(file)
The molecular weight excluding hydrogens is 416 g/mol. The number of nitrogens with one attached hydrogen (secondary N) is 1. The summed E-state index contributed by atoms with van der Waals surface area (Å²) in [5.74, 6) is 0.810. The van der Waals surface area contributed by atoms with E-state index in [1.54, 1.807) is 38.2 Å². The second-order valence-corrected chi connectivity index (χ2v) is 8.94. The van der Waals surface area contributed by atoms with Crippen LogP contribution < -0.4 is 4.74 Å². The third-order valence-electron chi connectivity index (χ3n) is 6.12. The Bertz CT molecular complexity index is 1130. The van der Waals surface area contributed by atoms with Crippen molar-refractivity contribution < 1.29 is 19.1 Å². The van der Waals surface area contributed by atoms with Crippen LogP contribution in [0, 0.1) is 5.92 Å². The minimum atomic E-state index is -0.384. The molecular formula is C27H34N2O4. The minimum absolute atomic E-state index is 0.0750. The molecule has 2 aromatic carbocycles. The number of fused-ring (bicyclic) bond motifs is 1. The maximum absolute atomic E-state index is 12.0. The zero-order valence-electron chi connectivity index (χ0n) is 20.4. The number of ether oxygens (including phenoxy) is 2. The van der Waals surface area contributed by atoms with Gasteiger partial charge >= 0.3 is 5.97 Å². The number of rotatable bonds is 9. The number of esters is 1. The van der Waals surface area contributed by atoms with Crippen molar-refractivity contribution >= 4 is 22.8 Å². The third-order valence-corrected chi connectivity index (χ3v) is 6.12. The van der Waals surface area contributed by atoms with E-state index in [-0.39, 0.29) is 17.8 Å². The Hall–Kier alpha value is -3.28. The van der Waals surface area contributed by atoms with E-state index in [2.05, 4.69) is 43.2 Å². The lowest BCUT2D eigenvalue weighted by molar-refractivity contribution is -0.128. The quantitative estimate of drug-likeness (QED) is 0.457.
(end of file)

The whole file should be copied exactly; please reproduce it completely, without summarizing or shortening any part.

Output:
The molecular weight excluding hydrogens is 416 g/mol. The number of nitrogens with one attached hydrogen (secondary N) is 1. The summed E-state index contributed by atoms with van der Waals surface area (Å²) in [5.74, 6) is 0.810. The van der Waals surface area contributed by atoms with E-state index in [1.54, 1.807) is 38.2 Å². The second-order valence-corrected chi connectivity index (χ2v) is 8.94. The van der Waals surface area contributed by atoms with Crippen LogP contribution < -0.4 is 4.74 Å². The third-order valence-electron chi connectivity index (χ3n) is 6.12. The Bertz CT molecular complexity index is 1130. The van der Waals surface area contributed by atoms with Crippen molar-refractivity contribution < 1.29 is 19.1 Å². The van der Waals surface area contributed by atoms with Crippen LogP contribution in [0, 0.1) is 5.92 Å². The minimum atomic E-state index is -0.384. The molecular formula is C27H34N2O4. The minimum absolute atomic E-state index is 0.0750. The molecule has 2 aromatic carbocycles. The number of fused-ring (bicyclic) bond motifs is 1. The maximum absolute atomic E-state index is 12.0. The zero-order valence-electron chi connectivity index (χ0n) is 20.4. The number of ether oxygens (including phenoxy) is 2. The van der Waals surface area contributed by atoms with Gasteiger partial charge >= 0.3 is 5.97 Å². The number of rotatable bonds is 9. The number of esters is 1. The van der Waals surface area contributed by atoms with Crippen molar-refractivity contribution >= 4 is 22.8 Å². The third-order valence-corrected chi connectivity index (χ3v) is 6.12. The van der Waals surface area contributed by atoms with E-state index in [-0.39, 0.29) is 17.8 Å². The Hall–Kier alpha value is -3.28. The van der Waals surface area contributed by atoms with E-state index in [2.05, 4.69) is 43.2 Å². The lowest BCUT2D eigenvalue weighted by molar-refractivity contribution is -0.128. The quantitative estimate of drug-likeness (QED) is 0.457.